Global arable farm profits have reached record levels over the last year, but European performance is being impacted by new regulations, while there is also a worrying decline in African yields meaning the continent must expand its farmland if it is to feed its growing population.
These were some of the findings from the Agri Benchmark Cash Crop Network, which met in Kenya during the summer.
Yelto Zimmer, network coordinator, said: “The outlook for 2023 is also promising.
“Provided yields are normal, the vast majority of the typical farms are expected to be economically very successful in 2023, despite increases in input prices and decreases in output prices for the current harvest.”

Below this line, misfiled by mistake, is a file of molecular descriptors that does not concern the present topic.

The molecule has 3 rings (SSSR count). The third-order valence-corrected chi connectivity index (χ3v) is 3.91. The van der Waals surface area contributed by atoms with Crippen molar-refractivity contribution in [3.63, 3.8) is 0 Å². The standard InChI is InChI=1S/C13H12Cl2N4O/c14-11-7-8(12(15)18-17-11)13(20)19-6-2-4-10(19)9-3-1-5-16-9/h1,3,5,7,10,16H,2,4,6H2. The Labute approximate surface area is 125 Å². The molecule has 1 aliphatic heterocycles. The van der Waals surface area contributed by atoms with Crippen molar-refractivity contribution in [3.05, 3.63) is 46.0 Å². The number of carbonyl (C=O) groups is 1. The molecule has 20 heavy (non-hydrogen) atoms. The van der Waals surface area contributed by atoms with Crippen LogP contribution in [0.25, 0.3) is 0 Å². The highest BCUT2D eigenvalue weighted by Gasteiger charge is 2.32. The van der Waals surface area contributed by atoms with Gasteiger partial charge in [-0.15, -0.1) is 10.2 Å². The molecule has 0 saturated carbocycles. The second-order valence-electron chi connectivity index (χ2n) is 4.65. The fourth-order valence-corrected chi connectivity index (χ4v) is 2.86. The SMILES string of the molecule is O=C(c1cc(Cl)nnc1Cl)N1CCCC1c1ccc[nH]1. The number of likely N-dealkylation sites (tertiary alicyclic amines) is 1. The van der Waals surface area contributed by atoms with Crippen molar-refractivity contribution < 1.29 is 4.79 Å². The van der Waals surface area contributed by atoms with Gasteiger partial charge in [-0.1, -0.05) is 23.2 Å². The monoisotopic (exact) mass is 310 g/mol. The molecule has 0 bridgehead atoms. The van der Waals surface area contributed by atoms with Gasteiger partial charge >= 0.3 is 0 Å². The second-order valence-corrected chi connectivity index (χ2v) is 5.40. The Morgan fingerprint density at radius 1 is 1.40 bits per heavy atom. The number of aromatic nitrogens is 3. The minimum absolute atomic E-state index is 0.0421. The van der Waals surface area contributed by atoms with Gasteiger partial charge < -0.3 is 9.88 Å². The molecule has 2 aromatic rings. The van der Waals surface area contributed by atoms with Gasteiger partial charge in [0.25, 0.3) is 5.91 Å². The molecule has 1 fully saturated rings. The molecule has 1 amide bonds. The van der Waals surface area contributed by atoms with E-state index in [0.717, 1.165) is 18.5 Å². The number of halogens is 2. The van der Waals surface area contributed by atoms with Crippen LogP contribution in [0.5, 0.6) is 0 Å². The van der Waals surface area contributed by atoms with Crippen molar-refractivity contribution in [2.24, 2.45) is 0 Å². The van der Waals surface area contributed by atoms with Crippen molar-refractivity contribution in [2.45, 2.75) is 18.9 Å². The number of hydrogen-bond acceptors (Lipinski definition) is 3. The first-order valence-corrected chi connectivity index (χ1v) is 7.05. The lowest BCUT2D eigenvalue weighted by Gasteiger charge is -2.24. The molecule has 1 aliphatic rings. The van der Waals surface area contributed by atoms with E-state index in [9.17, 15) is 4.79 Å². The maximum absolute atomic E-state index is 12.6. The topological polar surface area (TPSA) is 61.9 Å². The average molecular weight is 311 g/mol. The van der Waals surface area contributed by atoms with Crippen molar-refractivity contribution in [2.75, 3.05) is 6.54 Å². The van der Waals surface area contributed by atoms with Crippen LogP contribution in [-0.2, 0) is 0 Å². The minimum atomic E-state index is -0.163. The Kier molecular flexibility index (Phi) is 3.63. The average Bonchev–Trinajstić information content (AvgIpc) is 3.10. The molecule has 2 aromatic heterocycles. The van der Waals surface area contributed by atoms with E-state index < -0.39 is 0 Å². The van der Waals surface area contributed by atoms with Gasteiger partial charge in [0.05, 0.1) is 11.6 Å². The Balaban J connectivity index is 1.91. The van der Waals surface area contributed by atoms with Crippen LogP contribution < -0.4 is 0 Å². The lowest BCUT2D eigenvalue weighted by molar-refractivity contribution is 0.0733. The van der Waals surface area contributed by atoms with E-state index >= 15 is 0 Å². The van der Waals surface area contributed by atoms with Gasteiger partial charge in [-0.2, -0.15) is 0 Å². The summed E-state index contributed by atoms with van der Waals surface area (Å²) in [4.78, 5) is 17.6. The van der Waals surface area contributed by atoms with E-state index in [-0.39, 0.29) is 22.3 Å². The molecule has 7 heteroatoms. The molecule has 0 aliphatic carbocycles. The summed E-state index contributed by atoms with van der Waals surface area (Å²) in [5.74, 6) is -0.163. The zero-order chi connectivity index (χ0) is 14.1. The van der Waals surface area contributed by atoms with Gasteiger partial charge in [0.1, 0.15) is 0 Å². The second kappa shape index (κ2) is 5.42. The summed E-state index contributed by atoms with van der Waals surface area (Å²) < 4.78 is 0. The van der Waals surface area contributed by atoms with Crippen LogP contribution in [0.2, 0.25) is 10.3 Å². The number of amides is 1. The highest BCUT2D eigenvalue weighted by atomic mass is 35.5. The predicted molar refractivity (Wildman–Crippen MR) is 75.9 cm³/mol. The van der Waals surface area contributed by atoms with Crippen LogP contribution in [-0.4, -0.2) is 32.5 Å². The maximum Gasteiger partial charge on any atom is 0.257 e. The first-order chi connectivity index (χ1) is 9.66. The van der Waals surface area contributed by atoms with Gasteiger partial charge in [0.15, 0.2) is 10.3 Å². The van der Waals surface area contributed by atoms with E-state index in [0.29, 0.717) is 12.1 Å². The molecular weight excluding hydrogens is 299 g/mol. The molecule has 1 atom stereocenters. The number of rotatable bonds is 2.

European arable profitability was under threat from new regulations designed to reduce crop production product and fertiliser use, warned the network.
Marcel Dehler, economist at the Thunen Institute in Germany where Agri Benchmark is based, said: “Legal framework conditions are becoming more and more challenging; production output does not really count that much anymore. What matters are real or suspected environmental threats caused by agriculture.”
The challenge in Africa was pressure on yields. The Tegemeo Institute of Agricultural Development and the National Council of Kenya told the Agri Benchmark conference maize yields had not moved in the last 20 years from 1.6 tonnes per hectare, while potato and sugar cane yields had slipped back.
Mr Zimmer said: “The entire moderate increase in corn output has come from an expansion of arable land. Given limitations in land availability, and because of massive greenhouse gas emissions caused by this extensive growth through converting grassland to arable land, all speakers agreed that there is need for action.”
He was encouraged by the potential for greater production and improved yields in Kenya and other African countries.
Source: Farmers Guardian